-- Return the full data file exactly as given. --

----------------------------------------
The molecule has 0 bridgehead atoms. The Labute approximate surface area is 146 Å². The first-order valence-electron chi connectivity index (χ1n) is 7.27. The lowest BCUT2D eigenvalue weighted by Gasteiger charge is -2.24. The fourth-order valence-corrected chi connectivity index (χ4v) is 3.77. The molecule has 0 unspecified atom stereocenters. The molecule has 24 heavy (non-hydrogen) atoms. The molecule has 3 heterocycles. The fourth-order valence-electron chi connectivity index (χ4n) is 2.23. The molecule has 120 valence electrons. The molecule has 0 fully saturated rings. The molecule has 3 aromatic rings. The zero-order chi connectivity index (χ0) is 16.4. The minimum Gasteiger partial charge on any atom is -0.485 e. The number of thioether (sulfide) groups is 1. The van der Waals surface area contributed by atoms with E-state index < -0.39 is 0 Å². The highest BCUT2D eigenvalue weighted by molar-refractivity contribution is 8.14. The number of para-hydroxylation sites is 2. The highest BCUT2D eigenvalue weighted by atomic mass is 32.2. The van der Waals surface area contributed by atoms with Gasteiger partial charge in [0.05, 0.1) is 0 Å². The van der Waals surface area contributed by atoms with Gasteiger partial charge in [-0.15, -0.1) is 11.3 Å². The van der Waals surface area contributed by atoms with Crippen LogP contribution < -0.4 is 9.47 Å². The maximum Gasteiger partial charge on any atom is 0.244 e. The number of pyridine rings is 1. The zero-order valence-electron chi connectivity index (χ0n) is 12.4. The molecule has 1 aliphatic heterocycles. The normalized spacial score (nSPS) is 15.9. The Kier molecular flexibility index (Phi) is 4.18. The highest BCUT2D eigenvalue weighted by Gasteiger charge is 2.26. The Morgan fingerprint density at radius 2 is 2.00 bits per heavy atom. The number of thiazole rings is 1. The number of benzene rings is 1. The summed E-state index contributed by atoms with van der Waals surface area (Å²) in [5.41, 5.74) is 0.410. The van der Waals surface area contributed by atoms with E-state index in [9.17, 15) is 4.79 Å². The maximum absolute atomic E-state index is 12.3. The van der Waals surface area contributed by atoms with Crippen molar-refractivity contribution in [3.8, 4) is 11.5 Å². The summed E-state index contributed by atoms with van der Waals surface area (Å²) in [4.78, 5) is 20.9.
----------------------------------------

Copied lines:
The molecule has 0 bridgehead atoms. The Labute approximate surface area is 146 Å². The first-order valence-electron chi connectivity index (χ1n) is 7.27. The lowest BCUT2D eigenvalue weighted by Gasteiger charge is -2.24. The fourth-order valence-corrected chi connectivity index (χ4v) is 3.77. The molecule has 0 unspecified atom stereocenters. The molecule has 24 heavy (non-hydrogen) atoms. The molecule has 3 heterocycles. The fourth-order valence-electron chi connectivity index (χ4n) is 2.23. The molecule has 120 valence electrons. The molecule has 0 fully saturated rings. The molecule has 3 aromatic rings. The zero-order chi connectivity index (χ0) is 16.4. The minimum Gasteiger partial charge on any atom is -0.485 e. The number of thioether (sulfide) groups is 1. The van der Waals surface area contributed by atoms with E-state index < -0.39 is 0 Å². The highest BCUT2D eigenvalue weighted by molar-refractivity contribution is 8.14. The number of para-hydroxylation sites is 2. The highest BCUT2D eigenvalue weighted by atomic mass is 32.2. The van der Waals surface area contributed by atoms with Gasteiger partial charge in [0.05, 0.1) is 0 Å². The van der Waals surface area contributed by atoms with Gasteiger partial charge in [-0.15, -0.1) is 11.3 Å². The van der Waals surface area contributed by atoms with Crippen LogP contribution < -0.4 is 9.47 Å². The maximum Gasteiger partial charge on any atom is 0.244 e. The number of pyridine rings is 1. The zero-order valence-electron chi connectivity index (χ0n) is 12.4. The molecule has 1 aliphatic heterocycles. The normalized spacial score (nSPS) is 15.9. The Kier molecular flexibility index (Phi) is 4.18. The highest BCUT2D eigenvalue weighted by Gasteiger charge is 2.26. The Morgan fingerprint density at radius 2 is 2.00 bits per heavy atom. The number of thiazole rings is 1. The number of benzene rings is 1. The summed E-state index contributed by atoms with van der Waals surface area (Å²) in [5.41, 5.74) is 0.410. The van der Waals surface area contributed by atoms with E-state index in [9.17, 15) is 4.79 Å². The maximum absolute atomic E-state index is 12.3. The van der Waals surface area contributed by atoms with Crippen molar-refractivity contribution in [3.8, 4) is 11.5 Å². The summed E-state index contributed by atoms with van der Waals surface area (Å²) in [4.78, 5) is 20.9.